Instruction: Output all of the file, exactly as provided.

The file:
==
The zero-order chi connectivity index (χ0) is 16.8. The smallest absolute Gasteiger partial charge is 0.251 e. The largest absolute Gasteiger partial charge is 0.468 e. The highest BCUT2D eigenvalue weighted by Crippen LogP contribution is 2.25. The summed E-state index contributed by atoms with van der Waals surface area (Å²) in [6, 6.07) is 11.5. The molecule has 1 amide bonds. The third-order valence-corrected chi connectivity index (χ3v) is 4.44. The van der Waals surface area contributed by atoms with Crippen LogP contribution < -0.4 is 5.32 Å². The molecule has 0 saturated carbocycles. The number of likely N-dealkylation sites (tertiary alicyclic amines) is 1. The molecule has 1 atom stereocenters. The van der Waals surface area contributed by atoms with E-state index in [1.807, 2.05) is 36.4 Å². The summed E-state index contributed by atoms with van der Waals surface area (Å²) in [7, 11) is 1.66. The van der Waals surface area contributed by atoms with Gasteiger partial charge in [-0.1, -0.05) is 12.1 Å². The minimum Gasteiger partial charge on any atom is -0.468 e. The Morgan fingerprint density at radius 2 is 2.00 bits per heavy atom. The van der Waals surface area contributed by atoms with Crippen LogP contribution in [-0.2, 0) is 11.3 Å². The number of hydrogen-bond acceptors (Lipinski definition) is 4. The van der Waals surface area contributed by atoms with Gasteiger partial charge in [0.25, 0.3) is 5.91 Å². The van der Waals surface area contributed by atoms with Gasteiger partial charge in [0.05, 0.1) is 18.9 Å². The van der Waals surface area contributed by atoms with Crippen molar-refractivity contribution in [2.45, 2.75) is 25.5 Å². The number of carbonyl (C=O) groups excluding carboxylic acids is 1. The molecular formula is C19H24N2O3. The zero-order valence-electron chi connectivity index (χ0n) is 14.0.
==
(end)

The zero-order chi connectivity index (χ0) is 16.8. The smallest absolute Gasteiger partial charge is 0.251 e. The largest absolute Gasteiger partial charge is 0.468 e. The highest BCUT2D eigenvalue weighted by Crippen LogP contribution is 2.25. The summed E-state index contributed by atoms with van der Waals surface area (Å²) in [6, 6.07) is 11.5. The molecule has 1 amide bonds. The third-order valence-corrected chi connectivity index (χ3v) is 4.44. The van der Waals surface area contributed by atoms with Crippen LogP contribution < -0.4 is 5.32 Å². The molecule has 0 saturated carbocycles. The number of likely N-dealkylation sites (tertiary alicyclic amines) is 1. The molecule has 1 atom stereocenters. The van der Waals surface area contributed by atoms with E-state index in [1.807, 2.05) is 36.4 Å². The summed E-state index contributed by atoms with van der Waals surface area (Å²) in [7, 11) is 1.66. The van der Waals surface area contributed by atoms with Gasteiger partial charge in [-0.1, -0.05) is 12.1 Å². The minimum Gasteiger partial charge on any atom is -0.468 e. The Morgan fingerprint density at radius 2 is 2.00 bits per heavy atom. The van der Waals surface area contributed by atoms with Crippen LogP contribution in [-0.2, 0) is 11.3 Å². The number of hydrogen-bond acceptors (Lipinski definition) is 4. The van der Waals surface area contributed by atoms with Gasteiger partial charge in [0.25, 0.3) is 5.91 Å². The van der Waals surface area contributed by atoms with Gasteiger partial charge in [0.05, 0.1) is 18.9 Å². The van der Waals surface area contributed by atoms with Crippen molar-refractivity contribution in [2.45, 2.75) is 25.5 Å². The number of carbonyl (C=O) groups excluding carboxylic acids is 1. The molecular formula is C19H24N2O3. The zero-order valence-electron chi connectivity index (χ0n) is 14.0.